Exhibition “Shaping the Future: Environments by Aleksandra Kasuba” at the National Gallery of Art
On March 26 the National Gallery of Art opens with the exhibition “Shaping the Future: Environments by Aleksandra Kasuba”. This exhibition presents, for the first time, the creative heritage of the visionary Lithuanian American environmental artist Aleksandra Fledžinskaitė-Kašubienė-Kasuba (1923–2019), spanning seven decades of her work (1942–2019). The Lewben Art Foundation is one of the sponsors of the exhibition.
The core of the exhibition consists of works gifted by the artist to the Lithuanian National Museum of Art and a collection of 8,000 digital images, which is supplemented by Kasuba's works on paper held at the Archives of American Art of the Smithsonian Institution (USA) as well as documents and objects that belonged to the Zubov counts and the Fledžinskas family from the holdings of Šiauliai Aušros Museum. Two works created specifically for this exhibition are also displayed: a slide projection by Vytenis Jankūnas documenting the artist's works in public spaces in the United States of America and a computer game based on Kasuba's book Utility for the Soul (1970-1975) developed by Weekend Warriors Studio.
Due to a confluence of historical circumstances, in her art Kasuba blended the ethical and cultural traditions of Lithuanian manor owners of the late nineteenth century and the first independent Republic of Lithuania (1918-1940) with New York's democratically rebellious energy of the second half of the twentieth century, open to innovation and experiments.
Constructed chronologically, the exhibition presents and juxtaposes Kasuba's applied, experimental, and hybrid art, her design and architecture practices, and her theoretical insights-her consistently developed vision of sustainable architecture as a social instrument, shelters without right angles. To emphasize the tenacity and universality of these aims, the title of Kasuba's first solo exhibition Shaping the Future, which took place at the Esther M. Klein Gallery of the University City Science Center in Philadelphia in 1989, has been adapted as the title of the current exhibition. The artist is presented by the name of Kasuba, which she used while living in the USA and by which she is known on the international art scene.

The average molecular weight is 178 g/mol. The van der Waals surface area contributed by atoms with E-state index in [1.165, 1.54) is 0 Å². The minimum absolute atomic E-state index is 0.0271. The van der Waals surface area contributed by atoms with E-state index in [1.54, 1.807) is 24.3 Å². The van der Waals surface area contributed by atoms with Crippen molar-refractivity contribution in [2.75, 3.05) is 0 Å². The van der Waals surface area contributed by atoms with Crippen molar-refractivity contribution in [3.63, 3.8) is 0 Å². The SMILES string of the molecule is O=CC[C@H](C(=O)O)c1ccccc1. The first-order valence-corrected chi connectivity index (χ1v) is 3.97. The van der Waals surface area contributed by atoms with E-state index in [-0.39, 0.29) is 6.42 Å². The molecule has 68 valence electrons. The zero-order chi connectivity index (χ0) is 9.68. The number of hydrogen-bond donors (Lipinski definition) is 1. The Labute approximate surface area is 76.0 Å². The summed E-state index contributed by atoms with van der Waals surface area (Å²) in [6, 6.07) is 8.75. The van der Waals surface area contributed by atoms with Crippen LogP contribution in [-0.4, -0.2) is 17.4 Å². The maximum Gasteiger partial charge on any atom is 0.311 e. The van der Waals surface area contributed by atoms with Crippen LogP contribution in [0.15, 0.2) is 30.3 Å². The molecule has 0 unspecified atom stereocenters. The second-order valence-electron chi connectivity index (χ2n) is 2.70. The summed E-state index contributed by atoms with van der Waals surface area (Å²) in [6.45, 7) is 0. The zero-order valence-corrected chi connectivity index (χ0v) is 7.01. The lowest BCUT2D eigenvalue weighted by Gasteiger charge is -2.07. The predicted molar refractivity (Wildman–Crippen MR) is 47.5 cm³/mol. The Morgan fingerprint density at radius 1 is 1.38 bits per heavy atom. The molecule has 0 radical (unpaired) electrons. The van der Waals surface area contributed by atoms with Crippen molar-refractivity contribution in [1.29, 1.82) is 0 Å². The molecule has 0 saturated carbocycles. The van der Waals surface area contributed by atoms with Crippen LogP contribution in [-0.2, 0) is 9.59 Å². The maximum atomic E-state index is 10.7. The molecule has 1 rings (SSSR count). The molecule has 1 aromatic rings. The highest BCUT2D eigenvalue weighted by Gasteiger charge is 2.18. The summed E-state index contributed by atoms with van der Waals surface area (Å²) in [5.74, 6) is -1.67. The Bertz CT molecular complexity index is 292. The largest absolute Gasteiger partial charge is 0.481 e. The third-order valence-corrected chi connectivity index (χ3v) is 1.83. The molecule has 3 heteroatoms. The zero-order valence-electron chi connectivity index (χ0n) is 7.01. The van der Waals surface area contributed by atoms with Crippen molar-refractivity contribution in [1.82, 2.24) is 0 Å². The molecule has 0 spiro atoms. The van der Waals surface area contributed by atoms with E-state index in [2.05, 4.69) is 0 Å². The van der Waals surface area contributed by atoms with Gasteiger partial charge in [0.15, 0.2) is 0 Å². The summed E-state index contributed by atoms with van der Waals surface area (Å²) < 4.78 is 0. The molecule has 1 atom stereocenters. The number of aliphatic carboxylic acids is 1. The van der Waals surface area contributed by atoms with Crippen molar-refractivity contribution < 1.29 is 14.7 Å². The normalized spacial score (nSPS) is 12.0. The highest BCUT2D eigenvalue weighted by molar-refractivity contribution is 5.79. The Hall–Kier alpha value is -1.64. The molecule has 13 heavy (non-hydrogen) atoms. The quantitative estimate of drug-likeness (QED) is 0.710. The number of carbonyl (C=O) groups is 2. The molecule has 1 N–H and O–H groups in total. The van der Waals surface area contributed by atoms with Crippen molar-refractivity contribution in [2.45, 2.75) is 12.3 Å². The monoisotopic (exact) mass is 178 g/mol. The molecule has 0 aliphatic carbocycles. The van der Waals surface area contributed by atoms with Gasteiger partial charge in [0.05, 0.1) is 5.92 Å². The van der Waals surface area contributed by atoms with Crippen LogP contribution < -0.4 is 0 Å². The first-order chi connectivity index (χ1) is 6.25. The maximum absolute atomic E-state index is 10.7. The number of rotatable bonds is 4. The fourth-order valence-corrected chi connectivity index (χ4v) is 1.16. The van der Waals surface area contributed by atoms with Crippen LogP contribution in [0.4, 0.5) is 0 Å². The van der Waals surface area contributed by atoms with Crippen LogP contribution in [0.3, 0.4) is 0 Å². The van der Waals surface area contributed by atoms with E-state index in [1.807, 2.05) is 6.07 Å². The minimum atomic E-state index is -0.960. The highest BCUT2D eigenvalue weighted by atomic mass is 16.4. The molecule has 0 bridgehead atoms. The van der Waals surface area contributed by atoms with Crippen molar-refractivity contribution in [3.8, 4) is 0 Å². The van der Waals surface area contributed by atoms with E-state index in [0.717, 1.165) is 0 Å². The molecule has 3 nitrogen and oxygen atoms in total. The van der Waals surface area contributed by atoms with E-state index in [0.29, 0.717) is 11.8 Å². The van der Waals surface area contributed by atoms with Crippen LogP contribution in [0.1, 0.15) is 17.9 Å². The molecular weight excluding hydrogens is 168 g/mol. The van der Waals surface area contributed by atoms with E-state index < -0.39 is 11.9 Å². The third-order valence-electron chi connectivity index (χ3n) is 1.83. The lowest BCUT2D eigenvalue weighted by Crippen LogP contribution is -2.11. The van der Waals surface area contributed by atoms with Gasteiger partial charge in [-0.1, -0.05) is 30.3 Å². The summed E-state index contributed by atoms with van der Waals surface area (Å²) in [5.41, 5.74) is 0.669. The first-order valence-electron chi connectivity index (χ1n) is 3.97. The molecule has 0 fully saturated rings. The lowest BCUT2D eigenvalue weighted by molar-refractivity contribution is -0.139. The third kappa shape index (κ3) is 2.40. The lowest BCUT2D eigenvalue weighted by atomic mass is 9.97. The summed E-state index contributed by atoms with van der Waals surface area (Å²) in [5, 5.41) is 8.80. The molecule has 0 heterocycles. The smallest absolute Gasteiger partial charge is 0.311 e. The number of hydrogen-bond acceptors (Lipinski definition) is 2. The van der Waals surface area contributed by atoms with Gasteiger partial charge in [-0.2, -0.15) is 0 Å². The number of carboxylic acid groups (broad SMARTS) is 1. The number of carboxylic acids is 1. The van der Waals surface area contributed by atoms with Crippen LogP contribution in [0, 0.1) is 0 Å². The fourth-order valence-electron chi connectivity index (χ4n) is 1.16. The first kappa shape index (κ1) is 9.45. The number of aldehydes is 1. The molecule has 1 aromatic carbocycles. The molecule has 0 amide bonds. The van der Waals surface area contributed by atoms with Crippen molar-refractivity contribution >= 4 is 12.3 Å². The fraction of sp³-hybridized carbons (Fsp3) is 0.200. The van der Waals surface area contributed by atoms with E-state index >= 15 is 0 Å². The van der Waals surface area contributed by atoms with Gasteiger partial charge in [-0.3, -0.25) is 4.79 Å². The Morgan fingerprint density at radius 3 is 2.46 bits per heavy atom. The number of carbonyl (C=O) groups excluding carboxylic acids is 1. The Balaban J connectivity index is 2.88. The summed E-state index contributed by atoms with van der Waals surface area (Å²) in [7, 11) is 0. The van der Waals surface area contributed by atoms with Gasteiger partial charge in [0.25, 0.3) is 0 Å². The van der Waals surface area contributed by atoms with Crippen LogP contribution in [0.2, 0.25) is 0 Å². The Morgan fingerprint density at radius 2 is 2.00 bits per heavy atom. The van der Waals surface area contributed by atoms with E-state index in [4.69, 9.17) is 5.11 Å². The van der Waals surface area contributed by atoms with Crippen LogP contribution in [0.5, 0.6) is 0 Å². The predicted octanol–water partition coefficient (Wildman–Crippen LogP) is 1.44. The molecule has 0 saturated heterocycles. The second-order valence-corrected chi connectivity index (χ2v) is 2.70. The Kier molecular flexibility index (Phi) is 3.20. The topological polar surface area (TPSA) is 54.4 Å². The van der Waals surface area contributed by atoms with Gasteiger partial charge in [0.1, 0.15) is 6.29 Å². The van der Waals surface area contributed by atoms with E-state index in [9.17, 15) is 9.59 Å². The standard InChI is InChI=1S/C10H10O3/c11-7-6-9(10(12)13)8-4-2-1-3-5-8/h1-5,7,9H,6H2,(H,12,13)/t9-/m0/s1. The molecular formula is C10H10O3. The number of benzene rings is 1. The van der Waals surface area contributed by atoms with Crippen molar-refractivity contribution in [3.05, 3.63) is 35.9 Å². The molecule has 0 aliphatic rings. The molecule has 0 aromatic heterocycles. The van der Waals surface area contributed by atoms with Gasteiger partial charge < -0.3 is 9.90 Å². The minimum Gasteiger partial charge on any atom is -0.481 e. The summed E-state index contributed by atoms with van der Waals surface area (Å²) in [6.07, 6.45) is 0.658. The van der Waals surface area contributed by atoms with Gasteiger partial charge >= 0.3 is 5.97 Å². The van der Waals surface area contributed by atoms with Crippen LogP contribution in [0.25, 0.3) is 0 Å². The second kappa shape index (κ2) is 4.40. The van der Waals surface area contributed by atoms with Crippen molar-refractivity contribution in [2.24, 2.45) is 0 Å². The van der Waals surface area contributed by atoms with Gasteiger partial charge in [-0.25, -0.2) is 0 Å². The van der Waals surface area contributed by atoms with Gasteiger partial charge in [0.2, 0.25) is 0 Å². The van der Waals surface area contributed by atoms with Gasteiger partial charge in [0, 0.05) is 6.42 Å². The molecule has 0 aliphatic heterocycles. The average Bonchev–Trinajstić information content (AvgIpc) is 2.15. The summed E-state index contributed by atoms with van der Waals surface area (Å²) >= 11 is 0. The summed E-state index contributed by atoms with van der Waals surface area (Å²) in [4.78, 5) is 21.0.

The exhibition is centered around a reconstruction of Kasuba's first tensile-fabric environment without right angles (1970), inside which her last videowork F1 and F2 Elsewhere (2018) is screened, and a motif of three houses--living spaces that were particularly important throughout the creative career of the artist who wanted to become an architect. The first is Ginkūnai Manor, the house of her grandparents, the Zubovs, and her parents, the Fledžinskases; the family was ordered to leave the house in 24 hours when the Soviets occupied Lithuania in 1940. In the studio of the second house near Central Park in Manhattan, New York, to which she moved with her family in 1963, Kasuba installed her tensile-fabric Live-In Environment open to the public (1971-1972). The last house is Rock Hill House (2001-2005), located in New Mexico, with a residential house and a guest unit, which was built using her original K-method for membrane hardening. The artist lived there until 2012.
This unique narrative, which has no analogues in the development of Lithuanian Modernism in its continuity and fulfillment of visionary endeavors, illustrates the artist's persuasion that "creative development is determined only by the artist's personal decisions and efforts, no matter in what regime he or she might live."
Exhibition curator – Elona Lubytė
Architects: Rokas Kilčiauskas and Aleksandras Kavaliauskas
Graphic designer – Laura Grigaliūnaitė
Project partners: Archives of American Art, Smithsonian Institution, Lithuanian Culture Institute, Vilnius Academy of Arts
The project is financed by the Lithuanian Council for Culture
Project sponsors: Lewben Art Foundation, Art Fund, INTI
Media sponsor – JCDecaux